Open source devices for the disabled

In one of my mobile games I had used music from Eric Skiff, and I heard he is starting a new company which makes open source devices for the disabled. So I thought I would give a link for everyone to check out if you are interested.

Here is the video which talks about their aims. Pretty cool stuff!

They have a Kickstarter campaign as well in case you are interested in helping out.



Why mobile games? (mobile vs desktop/console gaming)

I’ve been in discussions before where I’ve tried to list the advantages of mobile games as compared to desktop/console games but it’s a pretty difficult proposition.

Desktop/console games have the advantages of better graphics, better sound, bigger and better displays, more diverse input controls (mouse, keyboard, etc.), and faster CPU. To top things off, desktop/console games have a long multi-decade history of well-established companies putting out great games.  These games can run a bit pricey at $50-$60 a pop, but with online app stores such as Steam we are getting better pricing, including some free titles. For the top tier (~$50) games, there is a high confidence level that a team of skilled professional developers, artists, and other people have spend months, if not years, polishing the game.

What about mobile games? Well, ironically one of the only differentiating factors with these games is that they are… mobile. For all their disadvantages like worse displays and controls, the main tradeoff is these games can be played practically anytime anywhere: in the library, subway, classroom, and even the bathroom. While it’s true that laptops would work well in most of these environments, laptops have their own disadvantages and are arguably less convenient that pocket-sized mobile devices. iPads and larger tablets are another middle ground on the mobility continuum, but share much in common with smaller mobile devices like iPhones.

I was a pretty serious desktop (and to a smaller extent console) gamer for many years. But thousands of hours behind the monitor started to pay a toll in the form of things like wrist, shoulder, and back problems. Since I’ve become a father I have less free time in large chunks, so I tend to just grab a mobile device wherever I am and play in short bursts, as opposed to going into the room with my PC, turning it on, loading up a game, and playing for a few hours. The small weight and size of something like an iPhone gives less restrictions on my body position while playing, so I can avoid repetitive-stress problems, and also reduce my exposure to the evil position called sitting.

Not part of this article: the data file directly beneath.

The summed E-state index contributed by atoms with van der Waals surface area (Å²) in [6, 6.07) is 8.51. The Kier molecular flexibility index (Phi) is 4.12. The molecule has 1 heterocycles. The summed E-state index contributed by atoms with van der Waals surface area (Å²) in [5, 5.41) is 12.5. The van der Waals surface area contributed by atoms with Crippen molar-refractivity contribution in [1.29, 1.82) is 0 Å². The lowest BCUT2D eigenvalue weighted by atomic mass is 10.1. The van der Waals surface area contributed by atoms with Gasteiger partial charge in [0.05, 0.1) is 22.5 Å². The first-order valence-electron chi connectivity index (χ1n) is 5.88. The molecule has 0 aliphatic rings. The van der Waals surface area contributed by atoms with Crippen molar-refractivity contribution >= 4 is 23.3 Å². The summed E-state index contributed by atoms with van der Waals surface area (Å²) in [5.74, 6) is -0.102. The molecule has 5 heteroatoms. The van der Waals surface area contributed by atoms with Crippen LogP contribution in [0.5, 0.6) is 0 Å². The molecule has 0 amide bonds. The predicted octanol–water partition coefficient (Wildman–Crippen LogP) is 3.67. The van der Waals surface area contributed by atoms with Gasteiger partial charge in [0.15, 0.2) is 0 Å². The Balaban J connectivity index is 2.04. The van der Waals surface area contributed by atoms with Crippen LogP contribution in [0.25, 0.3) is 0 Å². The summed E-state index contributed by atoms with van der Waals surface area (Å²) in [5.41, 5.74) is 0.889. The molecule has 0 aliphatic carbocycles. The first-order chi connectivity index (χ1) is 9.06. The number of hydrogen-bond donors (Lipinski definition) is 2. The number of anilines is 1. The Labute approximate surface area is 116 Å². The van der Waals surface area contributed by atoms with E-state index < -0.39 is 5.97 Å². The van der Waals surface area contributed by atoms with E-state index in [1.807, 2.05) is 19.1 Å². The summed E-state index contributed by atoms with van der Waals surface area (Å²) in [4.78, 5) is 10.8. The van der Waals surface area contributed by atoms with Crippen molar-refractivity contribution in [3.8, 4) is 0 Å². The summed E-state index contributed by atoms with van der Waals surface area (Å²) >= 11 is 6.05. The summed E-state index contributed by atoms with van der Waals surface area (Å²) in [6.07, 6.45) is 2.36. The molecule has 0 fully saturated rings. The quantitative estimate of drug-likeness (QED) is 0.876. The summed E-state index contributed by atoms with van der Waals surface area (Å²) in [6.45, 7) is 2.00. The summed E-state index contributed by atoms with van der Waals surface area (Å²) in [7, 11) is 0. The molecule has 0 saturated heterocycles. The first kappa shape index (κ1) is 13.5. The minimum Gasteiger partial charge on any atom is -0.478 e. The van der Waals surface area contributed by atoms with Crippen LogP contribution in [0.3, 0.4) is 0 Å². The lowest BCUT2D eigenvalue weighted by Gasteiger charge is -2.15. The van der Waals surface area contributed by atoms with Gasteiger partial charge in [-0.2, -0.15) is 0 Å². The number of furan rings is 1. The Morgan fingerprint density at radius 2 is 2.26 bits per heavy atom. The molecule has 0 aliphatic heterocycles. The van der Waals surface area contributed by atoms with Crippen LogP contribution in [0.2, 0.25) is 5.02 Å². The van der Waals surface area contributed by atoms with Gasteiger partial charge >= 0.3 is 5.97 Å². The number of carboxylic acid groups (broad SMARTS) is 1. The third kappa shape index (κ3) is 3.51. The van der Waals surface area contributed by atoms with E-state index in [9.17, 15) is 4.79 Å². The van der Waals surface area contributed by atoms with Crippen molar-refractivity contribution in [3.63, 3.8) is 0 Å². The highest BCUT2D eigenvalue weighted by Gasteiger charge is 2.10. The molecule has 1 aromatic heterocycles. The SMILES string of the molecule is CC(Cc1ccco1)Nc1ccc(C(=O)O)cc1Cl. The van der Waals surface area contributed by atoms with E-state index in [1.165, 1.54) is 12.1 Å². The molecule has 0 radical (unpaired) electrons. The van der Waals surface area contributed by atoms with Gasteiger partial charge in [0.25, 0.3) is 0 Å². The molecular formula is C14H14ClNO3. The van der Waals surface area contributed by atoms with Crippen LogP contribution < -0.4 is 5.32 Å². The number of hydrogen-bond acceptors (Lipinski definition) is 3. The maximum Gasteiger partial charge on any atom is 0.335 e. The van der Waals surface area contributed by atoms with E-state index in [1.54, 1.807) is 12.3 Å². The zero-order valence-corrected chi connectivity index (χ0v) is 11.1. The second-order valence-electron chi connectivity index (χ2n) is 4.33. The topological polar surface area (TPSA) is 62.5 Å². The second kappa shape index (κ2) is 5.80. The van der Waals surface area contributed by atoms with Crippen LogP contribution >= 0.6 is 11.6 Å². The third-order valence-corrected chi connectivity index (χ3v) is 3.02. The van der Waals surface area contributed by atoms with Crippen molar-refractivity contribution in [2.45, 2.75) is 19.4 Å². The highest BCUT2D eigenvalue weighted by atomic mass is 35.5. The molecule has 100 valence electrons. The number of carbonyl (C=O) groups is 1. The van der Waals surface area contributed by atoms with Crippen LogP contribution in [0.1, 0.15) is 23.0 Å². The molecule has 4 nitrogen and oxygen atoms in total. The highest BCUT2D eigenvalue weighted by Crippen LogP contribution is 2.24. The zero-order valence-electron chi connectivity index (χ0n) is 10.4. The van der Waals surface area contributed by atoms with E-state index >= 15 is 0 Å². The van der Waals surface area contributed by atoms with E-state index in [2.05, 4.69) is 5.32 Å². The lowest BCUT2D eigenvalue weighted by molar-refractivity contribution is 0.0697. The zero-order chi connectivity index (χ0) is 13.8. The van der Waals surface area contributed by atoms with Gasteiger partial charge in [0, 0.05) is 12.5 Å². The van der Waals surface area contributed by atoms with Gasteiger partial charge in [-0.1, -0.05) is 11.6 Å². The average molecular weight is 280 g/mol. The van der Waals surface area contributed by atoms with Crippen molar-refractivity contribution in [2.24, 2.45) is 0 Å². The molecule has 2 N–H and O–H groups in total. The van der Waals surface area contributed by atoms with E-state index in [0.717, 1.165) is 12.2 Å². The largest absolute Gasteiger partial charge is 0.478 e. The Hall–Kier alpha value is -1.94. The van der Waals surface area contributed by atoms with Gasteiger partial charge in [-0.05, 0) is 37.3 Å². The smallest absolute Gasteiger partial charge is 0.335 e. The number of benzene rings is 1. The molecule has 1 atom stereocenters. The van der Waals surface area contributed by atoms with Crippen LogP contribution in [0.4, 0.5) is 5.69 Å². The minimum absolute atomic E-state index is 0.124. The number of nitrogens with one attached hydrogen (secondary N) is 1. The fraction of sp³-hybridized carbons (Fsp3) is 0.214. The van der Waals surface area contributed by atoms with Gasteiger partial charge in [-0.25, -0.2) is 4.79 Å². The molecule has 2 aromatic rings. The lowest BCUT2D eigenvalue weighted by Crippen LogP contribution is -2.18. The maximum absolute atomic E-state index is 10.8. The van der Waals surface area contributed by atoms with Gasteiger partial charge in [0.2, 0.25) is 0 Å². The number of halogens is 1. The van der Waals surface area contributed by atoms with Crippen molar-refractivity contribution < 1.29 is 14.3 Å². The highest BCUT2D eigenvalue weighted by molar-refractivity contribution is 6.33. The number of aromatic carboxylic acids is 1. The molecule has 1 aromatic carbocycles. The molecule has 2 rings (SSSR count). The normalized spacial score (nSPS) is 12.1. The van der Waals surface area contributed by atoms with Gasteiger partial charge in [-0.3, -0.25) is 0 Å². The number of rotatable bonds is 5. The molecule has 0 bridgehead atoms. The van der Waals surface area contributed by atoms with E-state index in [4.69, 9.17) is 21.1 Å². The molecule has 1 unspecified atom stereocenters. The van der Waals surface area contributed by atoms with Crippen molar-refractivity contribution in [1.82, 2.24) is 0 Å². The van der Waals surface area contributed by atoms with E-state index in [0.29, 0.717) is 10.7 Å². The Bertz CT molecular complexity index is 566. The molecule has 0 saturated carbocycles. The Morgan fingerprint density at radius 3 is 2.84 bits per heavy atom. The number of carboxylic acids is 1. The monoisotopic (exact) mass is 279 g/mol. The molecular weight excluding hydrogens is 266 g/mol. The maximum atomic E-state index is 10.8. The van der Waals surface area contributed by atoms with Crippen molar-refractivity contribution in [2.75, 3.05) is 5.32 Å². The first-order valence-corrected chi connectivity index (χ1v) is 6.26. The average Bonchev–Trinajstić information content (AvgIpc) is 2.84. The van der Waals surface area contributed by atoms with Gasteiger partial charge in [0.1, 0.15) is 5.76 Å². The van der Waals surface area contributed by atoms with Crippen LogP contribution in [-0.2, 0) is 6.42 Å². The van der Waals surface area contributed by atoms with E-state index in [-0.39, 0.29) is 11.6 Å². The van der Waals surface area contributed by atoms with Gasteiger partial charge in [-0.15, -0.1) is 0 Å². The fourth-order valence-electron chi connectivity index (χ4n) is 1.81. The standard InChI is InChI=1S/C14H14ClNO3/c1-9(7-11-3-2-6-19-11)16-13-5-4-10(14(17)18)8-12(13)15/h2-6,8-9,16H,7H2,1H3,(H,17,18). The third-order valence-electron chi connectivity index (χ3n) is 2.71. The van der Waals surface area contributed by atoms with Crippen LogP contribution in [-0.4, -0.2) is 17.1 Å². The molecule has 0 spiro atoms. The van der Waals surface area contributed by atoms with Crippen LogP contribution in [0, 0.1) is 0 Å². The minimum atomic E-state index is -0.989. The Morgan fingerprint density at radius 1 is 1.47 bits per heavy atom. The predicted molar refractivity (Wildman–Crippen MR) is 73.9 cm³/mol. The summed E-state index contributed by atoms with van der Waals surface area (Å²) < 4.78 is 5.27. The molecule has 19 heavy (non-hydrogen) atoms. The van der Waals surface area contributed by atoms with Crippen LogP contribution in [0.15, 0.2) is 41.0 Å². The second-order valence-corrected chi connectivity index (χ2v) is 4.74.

Honestly, the types of games I enjoy on mobile are totally different than those I was into on desktop – casual puzzle games vs Real Time Strategy games. Two or three years ago I spent a few months playing Starcraft 2 in the evenings – an experience not comparable to anything I’ve seen on mobile yet – but it’s hard to maintain in my current lifestyle.

Besides the reasons stemming from my own recent gaming habits, I think the prospect of a wider audience is another thing that got me into mobile game development. Even though desktop platforms also have app stores, I think it’s just amazing to be able to upload an app to iTunes and have it available for download by millions of people around the globe with iPads and iPhones. Had I been brought up in a generation when Steam was popular I might not feel this way, but I can’t help comparing games published on (mobile) iTunes with desktop games sold in brick-and-mortar stores of my childhood. It’s not just the wider audience, but the lower barrier of entry for me to get listed on any of these app stores.

Ironically, I feel that this low barrier of entry creates an illusion that it’s easy to make a blockbuster game, but a little experience actually trying this quickly brings one down to earth.

One factor I haven’t mentioned yet is the integration of mobile technology into daily life. This is a major aspect of mobile apps (apps using GPS are a great example), but from my experience the mobile gaming industry hasn’t learned how to effectively bridge from the real world to the fantasy world. Things like augmented reality show some promise, along with other hot technologies like Virtual Reality.

This leads me to my final reason for being interested in mobile game creation. As a developer, it’s still a relatively new field with so many possibilities for being creative, and I enjoy just thinking about these. Once you learn programming basics, it’s relatively easy to prototype your ideas on mobile platforms without actually pushing things to a public app store.

Without major leaps in both display and control technologies, I don’t think mobile will be able to come close to an experience like desktop RTS or FPS games, even if the fundamental gameplay is similar. But mobile gaming has already proven it can capture the hearts and minds of millions of everyday people.

If you’re read this far please consider checking out my first attempt at a mobile game. Though it’s still in an early stage, I hope you’ll find it a lot of fun:

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